Fast Flux, Double Flux and the Dark Cloud

Fast Flux, Double Flux and the Dark Cloud

Here’s more detail from our report about the Dark Cloud fast flux network.

The Threat Intelligence team at RiskAnalytics noticed this specific botnet in July 2014, after gathering DNS data to detect and block threats before they impacted customer networks. While we have found several other fast flux botnets over the years, this particular one stood out to us as a threat that was already ongoing and required deeper analysis. At the time, orion-baet[.]su, terminus-hls[.]su, and vision-vaper[.]su were participating in a fast flux network with hundreds of suspected-compromised IP addresses. Ongoing research uncovered more domains that have been used by the botnet as recently as the time of writing this report. Often, new domains join this botnet only a few days or at most, weeks apart. Some domain names have remained associated with the network for months or years. Parts of the botnet use frequently changing DNS NS records as well as DNS A records. This is generally regarded as “double flux” activity — another layer in hiding the network.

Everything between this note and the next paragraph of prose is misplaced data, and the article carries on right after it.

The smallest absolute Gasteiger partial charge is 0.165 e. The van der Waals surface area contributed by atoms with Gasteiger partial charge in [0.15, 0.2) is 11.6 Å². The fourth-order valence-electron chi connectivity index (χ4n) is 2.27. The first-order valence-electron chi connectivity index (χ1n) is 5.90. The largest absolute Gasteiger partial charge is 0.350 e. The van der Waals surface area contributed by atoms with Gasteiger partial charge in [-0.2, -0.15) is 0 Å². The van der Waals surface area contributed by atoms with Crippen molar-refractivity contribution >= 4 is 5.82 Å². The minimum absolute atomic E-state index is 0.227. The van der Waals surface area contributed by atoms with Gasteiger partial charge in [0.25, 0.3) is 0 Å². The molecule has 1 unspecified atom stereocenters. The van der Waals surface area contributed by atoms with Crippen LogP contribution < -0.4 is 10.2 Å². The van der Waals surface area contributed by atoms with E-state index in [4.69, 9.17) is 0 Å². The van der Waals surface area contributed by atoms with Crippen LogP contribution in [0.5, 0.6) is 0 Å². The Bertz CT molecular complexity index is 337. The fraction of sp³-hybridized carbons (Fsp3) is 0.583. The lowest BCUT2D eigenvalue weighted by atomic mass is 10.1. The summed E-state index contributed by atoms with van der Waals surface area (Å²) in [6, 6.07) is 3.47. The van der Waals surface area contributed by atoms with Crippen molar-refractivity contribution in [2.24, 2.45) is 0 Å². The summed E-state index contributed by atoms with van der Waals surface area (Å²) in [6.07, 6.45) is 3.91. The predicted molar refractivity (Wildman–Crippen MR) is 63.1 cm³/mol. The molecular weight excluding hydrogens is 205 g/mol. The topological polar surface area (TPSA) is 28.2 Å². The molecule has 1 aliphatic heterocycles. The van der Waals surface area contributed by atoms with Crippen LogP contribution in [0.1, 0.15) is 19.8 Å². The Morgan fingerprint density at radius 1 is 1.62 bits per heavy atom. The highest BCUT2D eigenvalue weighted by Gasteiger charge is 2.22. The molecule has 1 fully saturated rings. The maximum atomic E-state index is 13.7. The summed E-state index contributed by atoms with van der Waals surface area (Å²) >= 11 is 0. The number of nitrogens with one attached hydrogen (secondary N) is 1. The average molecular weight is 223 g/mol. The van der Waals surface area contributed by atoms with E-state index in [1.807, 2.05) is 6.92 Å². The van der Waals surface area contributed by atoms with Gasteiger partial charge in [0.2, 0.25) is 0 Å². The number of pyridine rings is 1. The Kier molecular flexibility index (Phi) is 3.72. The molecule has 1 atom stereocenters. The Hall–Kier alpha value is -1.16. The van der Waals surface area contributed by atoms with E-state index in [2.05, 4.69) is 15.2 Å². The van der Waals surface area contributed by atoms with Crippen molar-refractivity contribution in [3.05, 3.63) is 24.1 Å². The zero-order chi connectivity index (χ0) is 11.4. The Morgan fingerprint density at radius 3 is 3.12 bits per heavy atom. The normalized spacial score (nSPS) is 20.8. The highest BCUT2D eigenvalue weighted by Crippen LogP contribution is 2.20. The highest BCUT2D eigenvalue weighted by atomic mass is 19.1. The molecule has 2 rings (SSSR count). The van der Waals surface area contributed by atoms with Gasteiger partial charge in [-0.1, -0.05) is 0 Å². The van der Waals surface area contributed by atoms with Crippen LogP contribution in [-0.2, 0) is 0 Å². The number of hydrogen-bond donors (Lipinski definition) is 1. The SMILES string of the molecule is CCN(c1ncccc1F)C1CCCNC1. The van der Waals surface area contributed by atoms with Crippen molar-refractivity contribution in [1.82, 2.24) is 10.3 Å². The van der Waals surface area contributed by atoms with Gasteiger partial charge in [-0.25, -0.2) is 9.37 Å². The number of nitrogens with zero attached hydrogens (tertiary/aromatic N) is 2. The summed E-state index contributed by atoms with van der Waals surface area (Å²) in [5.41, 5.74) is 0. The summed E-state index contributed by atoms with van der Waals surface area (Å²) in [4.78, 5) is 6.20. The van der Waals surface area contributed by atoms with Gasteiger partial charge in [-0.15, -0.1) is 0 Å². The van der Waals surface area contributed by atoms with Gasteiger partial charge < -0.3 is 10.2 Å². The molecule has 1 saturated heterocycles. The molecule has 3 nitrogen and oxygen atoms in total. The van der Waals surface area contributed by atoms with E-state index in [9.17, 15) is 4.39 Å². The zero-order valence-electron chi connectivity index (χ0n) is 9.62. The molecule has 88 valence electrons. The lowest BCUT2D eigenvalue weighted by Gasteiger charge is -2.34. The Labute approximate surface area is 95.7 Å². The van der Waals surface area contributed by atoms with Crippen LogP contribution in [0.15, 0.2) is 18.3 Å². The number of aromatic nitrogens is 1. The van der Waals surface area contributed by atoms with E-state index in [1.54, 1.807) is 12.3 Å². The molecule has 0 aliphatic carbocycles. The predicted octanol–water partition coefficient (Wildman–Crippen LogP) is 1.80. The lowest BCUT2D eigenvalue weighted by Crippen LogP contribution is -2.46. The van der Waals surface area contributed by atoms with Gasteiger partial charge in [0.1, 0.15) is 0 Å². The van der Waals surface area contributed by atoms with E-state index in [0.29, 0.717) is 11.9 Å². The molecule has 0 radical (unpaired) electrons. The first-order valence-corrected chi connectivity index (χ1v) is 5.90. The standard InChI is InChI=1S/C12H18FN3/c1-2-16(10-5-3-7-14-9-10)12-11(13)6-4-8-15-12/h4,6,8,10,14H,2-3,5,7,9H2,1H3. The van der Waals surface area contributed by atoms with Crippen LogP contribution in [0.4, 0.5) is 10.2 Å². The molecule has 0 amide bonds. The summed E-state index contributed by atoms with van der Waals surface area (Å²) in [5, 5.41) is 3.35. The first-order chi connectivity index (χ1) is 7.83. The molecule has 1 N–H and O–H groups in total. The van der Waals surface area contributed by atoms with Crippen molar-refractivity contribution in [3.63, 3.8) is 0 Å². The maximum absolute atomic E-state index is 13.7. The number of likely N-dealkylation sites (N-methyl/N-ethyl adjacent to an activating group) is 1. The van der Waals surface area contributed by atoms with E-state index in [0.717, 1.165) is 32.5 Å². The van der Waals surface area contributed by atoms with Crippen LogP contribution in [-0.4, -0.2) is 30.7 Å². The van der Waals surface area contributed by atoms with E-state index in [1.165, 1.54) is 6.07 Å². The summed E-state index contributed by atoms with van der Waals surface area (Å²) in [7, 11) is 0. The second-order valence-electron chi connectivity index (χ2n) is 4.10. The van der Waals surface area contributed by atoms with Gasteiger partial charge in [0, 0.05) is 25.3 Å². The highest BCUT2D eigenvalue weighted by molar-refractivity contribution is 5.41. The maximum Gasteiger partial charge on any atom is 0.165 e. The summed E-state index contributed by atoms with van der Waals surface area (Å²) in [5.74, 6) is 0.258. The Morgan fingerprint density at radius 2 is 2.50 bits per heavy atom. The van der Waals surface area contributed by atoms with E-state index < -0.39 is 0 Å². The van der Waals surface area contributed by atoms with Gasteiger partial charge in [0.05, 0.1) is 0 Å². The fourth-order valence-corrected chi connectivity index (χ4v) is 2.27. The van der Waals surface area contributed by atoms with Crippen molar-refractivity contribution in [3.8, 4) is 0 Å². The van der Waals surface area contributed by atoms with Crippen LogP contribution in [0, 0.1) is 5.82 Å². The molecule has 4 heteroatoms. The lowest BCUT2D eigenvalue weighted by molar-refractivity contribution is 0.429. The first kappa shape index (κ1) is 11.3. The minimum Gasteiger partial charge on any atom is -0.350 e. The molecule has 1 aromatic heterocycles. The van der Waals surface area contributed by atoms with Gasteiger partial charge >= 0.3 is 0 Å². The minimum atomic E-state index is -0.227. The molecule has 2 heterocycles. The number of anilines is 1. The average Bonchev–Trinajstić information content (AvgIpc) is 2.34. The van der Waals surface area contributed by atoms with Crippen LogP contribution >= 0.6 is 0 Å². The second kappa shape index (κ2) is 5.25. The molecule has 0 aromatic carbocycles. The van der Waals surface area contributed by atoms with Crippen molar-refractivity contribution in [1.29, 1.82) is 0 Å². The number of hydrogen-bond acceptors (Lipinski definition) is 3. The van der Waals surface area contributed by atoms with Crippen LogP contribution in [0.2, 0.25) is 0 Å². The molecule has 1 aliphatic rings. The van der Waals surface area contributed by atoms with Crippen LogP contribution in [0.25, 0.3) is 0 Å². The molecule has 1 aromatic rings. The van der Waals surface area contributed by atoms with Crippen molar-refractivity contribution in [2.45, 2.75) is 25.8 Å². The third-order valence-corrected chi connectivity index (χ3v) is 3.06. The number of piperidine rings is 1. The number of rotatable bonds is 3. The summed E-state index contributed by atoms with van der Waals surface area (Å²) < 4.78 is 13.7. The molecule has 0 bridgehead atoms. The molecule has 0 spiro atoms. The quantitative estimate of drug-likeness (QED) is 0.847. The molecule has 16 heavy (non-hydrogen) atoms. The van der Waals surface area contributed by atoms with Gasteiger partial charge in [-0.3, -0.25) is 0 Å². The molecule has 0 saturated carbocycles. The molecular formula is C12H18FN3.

Participating domains return a set of ten IP addresses for each query with a varying DNS cache time-to-live (TTL) of less than 150 seconds, forcing the addresses to be refreshed after no more than two and a half minutes. Over time, hundreds or thousands of IP addresses are used. This technique is designed to bypass IP address blocking solutions while still maintaining the advantages of a highly available network. This service is sold in underground cybercrime markets as bulletproof1 hosting for malware or other criminal activities. These indicators are consistent with prior research that classifies this network as Zbot.2 Other press coverage has called this network the “Dark Cloud.”3

Get the full report here.

https://en.wikipedia.org/wiki/Bulletproof_hosting 2 https://labs.opendns.com/2016/05/16/black-hat-2016-fast-flux-ssl-unique-popular-bulletproof-hostingoption-cyber-criminals/ 3 http://krebsonsecurity.com/2016/05/carding-sites-turn-to-the-dark-cloud/

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